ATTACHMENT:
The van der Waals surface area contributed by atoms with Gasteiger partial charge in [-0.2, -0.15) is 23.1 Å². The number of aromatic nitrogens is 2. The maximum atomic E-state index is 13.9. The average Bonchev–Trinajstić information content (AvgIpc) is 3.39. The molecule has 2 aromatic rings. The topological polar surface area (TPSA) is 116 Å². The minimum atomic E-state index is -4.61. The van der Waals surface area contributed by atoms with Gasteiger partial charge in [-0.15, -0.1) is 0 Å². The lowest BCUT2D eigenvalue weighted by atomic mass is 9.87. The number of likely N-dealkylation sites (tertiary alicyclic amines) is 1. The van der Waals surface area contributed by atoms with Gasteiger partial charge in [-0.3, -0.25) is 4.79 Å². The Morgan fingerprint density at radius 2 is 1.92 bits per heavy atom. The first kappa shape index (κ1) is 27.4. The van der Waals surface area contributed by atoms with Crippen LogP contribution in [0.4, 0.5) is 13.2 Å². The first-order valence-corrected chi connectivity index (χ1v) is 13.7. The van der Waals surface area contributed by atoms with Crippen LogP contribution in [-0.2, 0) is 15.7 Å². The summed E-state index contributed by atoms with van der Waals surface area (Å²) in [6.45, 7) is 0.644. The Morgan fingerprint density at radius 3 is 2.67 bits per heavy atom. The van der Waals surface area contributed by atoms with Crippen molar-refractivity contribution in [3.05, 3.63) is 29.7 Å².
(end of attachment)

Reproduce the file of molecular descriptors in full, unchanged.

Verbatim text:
The van der Waals surface area contributed by atoms with Gasteiger partial charge in [-0.2, -0.15) is 23.1 Å². The number of aromatic nitrogens is 2. The maximum atomic E-state index is 13.9. The average Bonchev–Trinajstić information content (AvgIpc) is 3.39. The molecule has 2 aromatic rings. The topological polar surface area (TPSA) is 116 Å². The minimum atomic E-state index is -4.61. The van der Waals surface area contributed by atoms with Gasteiger partial charge in [-0.15, -0.1) is 0 Å². The lowest BCUT2D eigenvalue weighted by atomic mass is 9.87. The number of likely N-dealkylation sites (tertiary alicyclic amines) is 1. The van der Waals surface area contributed by atoms with Gasteiger partial charge in [-0.3, -0.25) is 4.79 Å². The Morgan fingerprint density at radius 2 is 1.92 bits per heavy atom. The first kappa shape index (κ1) is 27.4. The van der Waals surface area contributed by atoms with Crippen LogP contribution in [0.4, 0.5) is 13.2 Å². The first-order valence-corrected chi connectivity index (χ1v) is 13.7. The van der Waals surface area contributed by atoms with Crippen LogP contribution in [-0.2, 0) is 15.7 Å². The summed E-state index contributed by atoms with van der Waals surface area (Å²) in [6.45, 7) is 0.644. The Morgan fingerprint density at radius 3 is 2.67 bits per heavy atom. The van der Waals surface area contributed by atoms with Crippen molar-refractivity contribution in [3.05, 3.63) is 29.7 Å².